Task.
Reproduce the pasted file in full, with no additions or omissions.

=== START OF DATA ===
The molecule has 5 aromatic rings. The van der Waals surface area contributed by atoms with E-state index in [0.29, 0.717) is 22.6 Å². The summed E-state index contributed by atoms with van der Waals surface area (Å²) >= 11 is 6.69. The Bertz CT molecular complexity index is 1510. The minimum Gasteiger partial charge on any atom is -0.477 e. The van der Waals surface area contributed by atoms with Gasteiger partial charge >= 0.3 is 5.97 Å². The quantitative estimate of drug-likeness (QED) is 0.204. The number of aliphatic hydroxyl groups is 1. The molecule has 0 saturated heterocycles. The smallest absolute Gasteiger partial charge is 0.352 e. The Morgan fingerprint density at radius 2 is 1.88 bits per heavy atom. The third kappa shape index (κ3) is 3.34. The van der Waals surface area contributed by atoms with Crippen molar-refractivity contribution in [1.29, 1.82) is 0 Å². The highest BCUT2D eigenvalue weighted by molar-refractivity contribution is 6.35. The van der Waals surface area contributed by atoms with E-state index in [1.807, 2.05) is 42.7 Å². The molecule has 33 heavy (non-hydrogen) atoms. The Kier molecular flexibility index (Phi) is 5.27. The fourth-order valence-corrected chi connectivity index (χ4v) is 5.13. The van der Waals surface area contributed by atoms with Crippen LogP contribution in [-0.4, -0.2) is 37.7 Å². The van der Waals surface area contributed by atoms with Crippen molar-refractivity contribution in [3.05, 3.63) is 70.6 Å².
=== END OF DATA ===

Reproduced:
The molecule has 5 aromatic rings. The van der Waals surface area contributed by atoms with E-state index in [0.29, 0.717) is 22.6 Å². The summed E-state index contributed by atoms with van der Waals surface area (Å²) >= 11 is 6.69. The Bertz CT molecular complexity index is 1510. The minimum Gasteiger partial charge on any atom is -0.477 e. The van der Waals surface area contributed by atoms with Gasteiger partial charge >= 0.3 is 5.97 Å². The quantitative estimate of drug-likeness (QED) is 0.204. The number of aliphatic hydroxyl groups is 1. The molecule has 0 saturated heterocycles. The smallest absolute Gasteiger partial charge is 0.352 e. The Morgan fingerprint density at radius 2 is 1.88 bits per heavy atom. The third kappa shape index (κ3) is 3.34. The van der Waals surface area contributed by atoms with Crippen molar-refractivity contribution in [1.29, 1.82) is 0 Å². The highest BCUT2D eigenvalue weighted by molar-refractivity contribution is 6.35. The van der Waals surface area contributed by atoms with E-state index in [1.807, 2.05) is 42.7 Å². The molecule has 33 heavy (non-hydrogen) atoms. The Kier molecular flexibility index (Phi) is 5.27. The fourth-order valence-corrected chi connectivity index (χ4v) is 5.13. The van der Waals surface area contributed by atoms with Crippen LogP contribution in [-0.4, -0.2) is 37.7 Å². The van der Waals surface area contributed by atoms with Crippen molar-refractivity contribution in [3.05, 3.63) is 70.6 Å².